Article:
I rarely read the financial sections of newspapers, nor do I frequent online blogs about investing, the economy, and the politics that affect these parts of our world. I’m busy writing most of the time.
However, I have friends who live and breath finance. They take in a steady, global diet information that often has relevance to personal finance, namely how to invest, preserve, and grow wealth.
They digest it, weigh it, and use it to profit in the long term…and sometimes the short term.
When we discuss financial and economic news, my eyes typically glaze over after a few minutes. Okay, two minutes. But I perked up last week when two separate conversations mentioned Michael Burry, the famous/infamous investor who predicted the 2008 crash and subsequently made tens of millions of dollars betting on a downturn. (See the film The Big Short for a cinematic telling of the story.)
The synopsis of Burry’s comments recounted by two of my friends (who do not know each other) goes something like this: all of the economic indicators that preceded the 1929 crash and the 2008 crash are now gathering like storm clouds on the horizon, here in 2022. So buckle up, we’re in for another not very good, very bad period for the US economy and possibly for the global economy. I may have not summarized that as articulately as other pundits, but you get the picture.
“Burry just doesn’t get it wrong,” groaned one friend. “Not on big things. And ‘wrong’ for him is just early. It still happens, just later than he thought.”
Sobering commentary, to be sure. Granted, regulators, governments, and banks have much more sophisticated tools with which to tweak and correct issues in financial markets. I know several guys who were certain that the EU would not survive past 2013, but here we are, still paying for our croissants with euros. So I remain distanced from much opinion.
And it is true that political will and a roomful of really smart people seeking solutions can be a powerful force when addressing a crisis. However, the politicians at the wheel and the really smart people in the room have to be aware and accepting of reality in order to take timely and effective action to curb the impact of ‘financial corrections’, as they call them.
Few were aware or accepting in 2008. And things got ugly. People lost jobs, homes, life savings, and most critically, hope. Many of us remember all too well.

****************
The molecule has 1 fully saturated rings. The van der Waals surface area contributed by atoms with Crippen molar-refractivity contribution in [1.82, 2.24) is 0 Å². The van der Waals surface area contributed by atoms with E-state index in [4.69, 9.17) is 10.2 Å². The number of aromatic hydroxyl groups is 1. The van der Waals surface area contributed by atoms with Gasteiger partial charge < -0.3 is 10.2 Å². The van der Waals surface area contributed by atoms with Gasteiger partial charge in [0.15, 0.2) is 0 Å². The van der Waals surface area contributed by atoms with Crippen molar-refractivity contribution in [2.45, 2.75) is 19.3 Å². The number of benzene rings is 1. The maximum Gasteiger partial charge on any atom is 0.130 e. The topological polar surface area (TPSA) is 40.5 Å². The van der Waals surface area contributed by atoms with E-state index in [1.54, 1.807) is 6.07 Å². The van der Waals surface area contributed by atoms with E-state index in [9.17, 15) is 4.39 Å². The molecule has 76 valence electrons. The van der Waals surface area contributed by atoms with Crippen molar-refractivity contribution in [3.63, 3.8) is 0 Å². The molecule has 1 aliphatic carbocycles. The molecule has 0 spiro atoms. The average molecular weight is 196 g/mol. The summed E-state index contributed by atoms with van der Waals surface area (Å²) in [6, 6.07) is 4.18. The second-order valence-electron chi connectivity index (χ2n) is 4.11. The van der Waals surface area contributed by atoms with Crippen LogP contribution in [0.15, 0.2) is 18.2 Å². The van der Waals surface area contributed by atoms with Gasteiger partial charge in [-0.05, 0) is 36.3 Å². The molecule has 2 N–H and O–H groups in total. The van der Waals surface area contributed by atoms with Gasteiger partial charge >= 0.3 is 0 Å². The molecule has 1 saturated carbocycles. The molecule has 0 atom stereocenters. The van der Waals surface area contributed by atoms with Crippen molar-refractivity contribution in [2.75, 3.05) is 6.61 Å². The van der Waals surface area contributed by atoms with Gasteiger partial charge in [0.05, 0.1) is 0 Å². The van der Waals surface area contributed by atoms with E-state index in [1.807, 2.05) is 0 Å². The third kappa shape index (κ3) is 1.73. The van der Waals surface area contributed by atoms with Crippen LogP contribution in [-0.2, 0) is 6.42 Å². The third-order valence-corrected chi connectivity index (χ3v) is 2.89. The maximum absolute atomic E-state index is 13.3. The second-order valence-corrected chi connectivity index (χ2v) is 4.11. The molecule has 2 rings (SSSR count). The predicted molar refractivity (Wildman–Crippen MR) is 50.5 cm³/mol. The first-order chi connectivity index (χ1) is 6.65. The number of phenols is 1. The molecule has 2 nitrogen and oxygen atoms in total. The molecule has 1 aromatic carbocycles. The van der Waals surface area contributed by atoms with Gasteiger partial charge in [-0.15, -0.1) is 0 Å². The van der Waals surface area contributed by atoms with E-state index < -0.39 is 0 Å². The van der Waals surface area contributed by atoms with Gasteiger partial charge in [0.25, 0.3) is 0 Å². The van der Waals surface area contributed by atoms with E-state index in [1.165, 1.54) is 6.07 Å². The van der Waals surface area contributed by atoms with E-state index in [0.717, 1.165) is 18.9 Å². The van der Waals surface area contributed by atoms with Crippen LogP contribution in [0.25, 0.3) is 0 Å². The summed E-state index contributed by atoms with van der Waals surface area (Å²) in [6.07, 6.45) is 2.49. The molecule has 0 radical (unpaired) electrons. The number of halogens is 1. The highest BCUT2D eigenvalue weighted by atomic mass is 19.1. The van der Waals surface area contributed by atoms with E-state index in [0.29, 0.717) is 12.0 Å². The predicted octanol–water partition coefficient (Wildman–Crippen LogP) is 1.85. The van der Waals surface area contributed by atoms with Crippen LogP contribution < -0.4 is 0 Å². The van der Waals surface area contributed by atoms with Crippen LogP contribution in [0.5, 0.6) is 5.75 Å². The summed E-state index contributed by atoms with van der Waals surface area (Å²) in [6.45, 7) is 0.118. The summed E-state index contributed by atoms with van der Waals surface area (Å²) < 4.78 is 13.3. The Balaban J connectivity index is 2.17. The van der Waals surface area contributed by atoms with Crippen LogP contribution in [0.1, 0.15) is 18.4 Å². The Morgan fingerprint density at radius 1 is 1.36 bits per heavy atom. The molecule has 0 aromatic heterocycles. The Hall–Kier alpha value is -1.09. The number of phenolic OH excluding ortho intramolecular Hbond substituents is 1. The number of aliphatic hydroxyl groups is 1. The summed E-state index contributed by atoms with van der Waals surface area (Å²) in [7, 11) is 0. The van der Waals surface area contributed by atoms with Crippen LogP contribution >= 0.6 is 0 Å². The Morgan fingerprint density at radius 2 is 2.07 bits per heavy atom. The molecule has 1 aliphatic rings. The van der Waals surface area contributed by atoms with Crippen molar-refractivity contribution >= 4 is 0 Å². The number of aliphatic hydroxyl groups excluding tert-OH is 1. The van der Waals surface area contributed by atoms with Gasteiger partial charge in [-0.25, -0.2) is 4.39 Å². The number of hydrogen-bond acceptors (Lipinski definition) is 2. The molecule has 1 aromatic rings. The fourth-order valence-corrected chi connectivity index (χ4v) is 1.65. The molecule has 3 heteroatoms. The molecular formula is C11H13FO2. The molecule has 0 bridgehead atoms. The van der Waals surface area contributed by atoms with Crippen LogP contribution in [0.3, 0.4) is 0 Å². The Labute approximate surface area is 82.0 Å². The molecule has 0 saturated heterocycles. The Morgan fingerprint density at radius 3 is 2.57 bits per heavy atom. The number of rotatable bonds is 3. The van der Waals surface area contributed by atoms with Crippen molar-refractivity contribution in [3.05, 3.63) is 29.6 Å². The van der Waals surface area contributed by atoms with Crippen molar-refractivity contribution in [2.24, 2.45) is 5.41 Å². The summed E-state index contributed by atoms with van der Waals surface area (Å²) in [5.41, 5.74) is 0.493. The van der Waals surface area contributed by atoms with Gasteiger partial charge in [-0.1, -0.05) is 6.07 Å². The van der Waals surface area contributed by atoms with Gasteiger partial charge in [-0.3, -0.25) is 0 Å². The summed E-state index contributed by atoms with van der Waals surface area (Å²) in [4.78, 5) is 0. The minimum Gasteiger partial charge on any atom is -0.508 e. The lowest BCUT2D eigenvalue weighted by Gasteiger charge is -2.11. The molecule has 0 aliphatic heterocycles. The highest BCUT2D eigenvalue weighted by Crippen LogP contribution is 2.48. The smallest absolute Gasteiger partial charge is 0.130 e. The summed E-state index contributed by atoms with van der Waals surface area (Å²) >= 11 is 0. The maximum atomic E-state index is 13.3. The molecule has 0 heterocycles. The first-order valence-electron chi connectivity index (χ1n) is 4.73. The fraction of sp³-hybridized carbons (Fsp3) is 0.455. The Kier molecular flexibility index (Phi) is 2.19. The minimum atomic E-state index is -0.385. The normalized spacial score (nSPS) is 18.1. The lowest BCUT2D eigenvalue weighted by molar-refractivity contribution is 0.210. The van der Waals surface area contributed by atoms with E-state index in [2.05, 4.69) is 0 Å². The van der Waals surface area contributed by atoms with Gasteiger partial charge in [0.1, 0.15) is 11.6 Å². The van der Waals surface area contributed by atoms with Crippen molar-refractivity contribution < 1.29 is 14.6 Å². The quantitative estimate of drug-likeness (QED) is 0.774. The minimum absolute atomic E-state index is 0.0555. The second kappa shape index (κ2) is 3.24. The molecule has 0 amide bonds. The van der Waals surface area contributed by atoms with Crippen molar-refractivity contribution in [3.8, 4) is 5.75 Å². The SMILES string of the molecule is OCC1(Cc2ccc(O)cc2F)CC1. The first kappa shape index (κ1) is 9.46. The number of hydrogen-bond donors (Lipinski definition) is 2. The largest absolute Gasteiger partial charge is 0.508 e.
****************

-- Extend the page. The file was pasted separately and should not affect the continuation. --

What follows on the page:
As depressing as this blog post sounds so far, I’m notoriously impatient with Doom & Gloom. I’m incredibly passionate about Awareness and Action.
But first, let’s say the legendary and quite successful professional investor Michael Burry is wrong, and the next 5 years are going to be peaches a cream with just a smidgen (is that spelled correctly?) of inflation.
Great. Lovely. Good for you. Ignore the advice that follows.
If Michael Burry is more or less correct and an economic downturn is on its way in a very big way, what can each of us do to prepare? First, look at the math of your own personal situation. In this case, the math is your own state of Financial Independence.
Financial Independence can be defined as a relative situation, namely, how long you can go without your job? Some people have enough cash stacked in the bank and enough passive income from investments to pay the rent and eat beans for a month, some for 6 months, some for 2 years, and some can live comfortably for a lifetime.
How long you can go without worry and without selling the family silver in order to survive is your measure of Financial Independence.
Because Americans live in a consumer society, it is often difficult for us to become aware of things we can live without, things that aren’t helping us be more financially independent.
A wake up call like Burry’s can be beneficial if we look at it correctly and respond mindfully. So, how do we look at it?
First, as a Lifestyle Adjustment Call To Arms. If consumer spending is a part of your weekly or monthly ritual, online or in stores, think about that. If restaurants and clubs are a part of your weekly routine, think about those expenses. If online gambling is a part of your leisure time, think about that, too.